We do small things in New Mexico whereby we introduce our customers to Spaceport America where their actual flight experience will happen, and we talk to them a lot about the preparation process and about the flight; the actual flight profile that they will go through. There’s a lot of personal interaction with our future astronauts and that is a big part of that experience.
It’s a longer journey than most customer experience journeys might be because there’s so much preparation involved from the tech side as well.
There is, and it’s very much focussed on making that journey as easy and smooth and personal as possible. There’s very little drive to have a return customer. It’s not about making people come back here.
Of course it would be fantastic if people would book again but it’s not something we would actively do. What we will offer is an opportunity to connect with children, students after your flight to use your flight experience to do good for the world.
Part of the reason we want to go and bring people to space is to get them to change their perception of the world and to see. And a lot of people are willing to help students, kids, the STEM education and providing scholarships to take people through this.
That’s amazing! How does that work?
We have a not-for-profit organisation called Galactic Unite, which is a derivative of Virgin Unite, the charity organisation driven by Virgin, and they are actively engaging with future astronauts already.
There are people that are already funding students to go through their education and they will also be involved during the preparation process to talk to them and mentally prepare them for the flight and try to figure out what they can do afterwards. The Galactic Unite company might bring them to events, invite them to meet with other future astronauts or they might ask them to readings or presentations at a college or university.
On the opposite end of the scale of creating a dazzling customer experience, what are some of the unique challenges that you’re facing in such a new industry?
A big challenge is that it’s new, that it doesn’t exist yet. What are you going to benchmark it against? For us it’s been quite difficult to do and we’ve basically said that we can’t benchmark it against anything. We want it to be new and we want it to be different where possible. We’ve really just gone and started from scratch and haven’t looked at anything.
Obviously there is a core of this programme that is around preparation and training that needs to happen to be able to allow future astronauts to go to space and have the best experience ever. That for us means that they’re completely free of any worry; they can focus on their own flight plan and experience it intensely, just as they had expected it.
We want it [the flight] to be a very personal and smooth experience; an experience that you can then share with loved ones.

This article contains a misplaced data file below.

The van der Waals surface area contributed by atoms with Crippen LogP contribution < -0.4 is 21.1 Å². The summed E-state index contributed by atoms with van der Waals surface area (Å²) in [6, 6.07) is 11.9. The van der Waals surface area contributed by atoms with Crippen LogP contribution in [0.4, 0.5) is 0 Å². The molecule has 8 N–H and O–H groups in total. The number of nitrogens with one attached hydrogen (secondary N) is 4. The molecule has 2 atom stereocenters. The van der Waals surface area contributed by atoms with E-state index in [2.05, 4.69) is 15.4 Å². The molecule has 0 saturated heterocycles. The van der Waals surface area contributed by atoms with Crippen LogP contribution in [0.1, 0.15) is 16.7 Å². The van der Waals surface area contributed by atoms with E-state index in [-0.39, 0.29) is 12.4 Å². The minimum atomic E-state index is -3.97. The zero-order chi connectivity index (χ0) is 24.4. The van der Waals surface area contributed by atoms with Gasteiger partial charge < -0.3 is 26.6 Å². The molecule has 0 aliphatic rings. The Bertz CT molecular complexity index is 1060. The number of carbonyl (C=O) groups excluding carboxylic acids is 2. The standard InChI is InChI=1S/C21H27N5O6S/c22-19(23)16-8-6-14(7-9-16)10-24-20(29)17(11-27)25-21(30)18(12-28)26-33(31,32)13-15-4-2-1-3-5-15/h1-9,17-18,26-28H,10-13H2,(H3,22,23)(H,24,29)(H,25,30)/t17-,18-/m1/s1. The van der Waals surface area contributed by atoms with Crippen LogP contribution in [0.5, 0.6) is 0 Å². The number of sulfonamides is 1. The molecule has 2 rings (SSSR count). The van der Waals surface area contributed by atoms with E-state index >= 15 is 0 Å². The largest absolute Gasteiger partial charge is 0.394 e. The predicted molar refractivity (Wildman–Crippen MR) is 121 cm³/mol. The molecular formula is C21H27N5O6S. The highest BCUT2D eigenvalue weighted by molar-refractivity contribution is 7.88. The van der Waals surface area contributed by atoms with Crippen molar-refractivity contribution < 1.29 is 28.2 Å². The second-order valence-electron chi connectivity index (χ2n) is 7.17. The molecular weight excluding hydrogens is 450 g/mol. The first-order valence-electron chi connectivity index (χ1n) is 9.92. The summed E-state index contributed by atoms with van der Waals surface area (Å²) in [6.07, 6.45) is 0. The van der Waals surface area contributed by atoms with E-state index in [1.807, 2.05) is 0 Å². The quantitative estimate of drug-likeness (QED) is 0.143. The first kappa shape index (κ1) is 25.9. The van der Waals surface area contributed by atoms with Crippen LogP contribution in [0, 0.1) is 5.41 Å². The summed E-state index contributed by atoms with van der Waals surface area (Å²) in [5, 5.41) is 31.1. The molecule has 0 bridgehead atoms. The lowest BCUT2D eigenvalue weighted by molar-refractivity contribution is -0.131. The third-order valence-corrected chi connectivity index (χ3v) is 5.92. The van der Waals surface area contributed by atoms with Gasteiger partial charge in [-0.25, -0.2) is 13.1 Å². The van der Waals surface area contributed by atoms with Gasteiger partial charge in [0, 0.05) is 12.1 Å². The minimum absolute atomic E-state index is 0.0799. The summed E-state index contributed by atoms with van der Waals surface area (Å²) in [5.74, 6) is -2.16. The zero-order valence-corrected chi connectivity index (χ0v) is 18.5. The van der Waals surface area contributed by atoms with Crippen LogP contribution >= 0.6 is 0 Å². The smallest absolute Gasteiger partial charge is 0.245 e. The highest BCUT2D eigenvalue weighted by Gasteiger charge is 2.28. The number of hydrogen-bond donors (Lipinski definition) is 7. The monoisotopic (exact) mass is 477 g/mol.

We’re trying to make it as smooth as possible. It’s developed around the preparation programme and we want future astronauts to be able to partly drive this so they can share this with people close to them. We want their kids to come along, we want their grandparents to come along, we want partner to come along; not on the flight but during the preparation programme.
They can talk to rocket scientists and pilots and can see what future astronauts are doing to get ready for the flight. They can seem them fully dressed up in the flight suit, wave while they’re walking to the spaceship, and they can embrace them when they come back from the spaceflight.
We want it to be a very personal and smooth experience; an experience that you can then share with loved ones. Those have been the key drivers for us to develop a programme around.
It sounds like an experience that doesn’t really end ever because of the things that you’re doing afterwards.
They become an alumnus, which means that they’re a part of a special club. Currently there have been, off the top of my head, 559 people that have been to space ever – and we have sold 640-650 tickets.
And what it’s the timeline for them going into space?
It depends on when you bought your ticket. First in line fly first, and then it’ll take a little while. We’re working on our second and third spaceship currently. As time goes by, flight frequencies will go up. And then we’re looking to expand to different spaceports around the world, but that’s all in the future.
It’s that personal touch onto their technical experience. If we can accomplish that, then I’ll be very happy.
That’s very cool, though!
Finally, what do you want to be the key memory that your future astronauts take away from their experience with Virgin Galactic?
That’s a good question. The key memory for me would be the relationship between doing something amazing like spaceflight – which is very technical and intense – and having a human face, they remember the people they interacted with during their preparation.
Their flight is obviously going to be such an intense moment, they’ll never forget that, but it’d be nice if the pilot they flew with they remember, they might keep a relationship with us, keep coming back to share their stories with others. It’s that personal touch onto their technical experience. If we can accomplish that, then I’ll be very happy.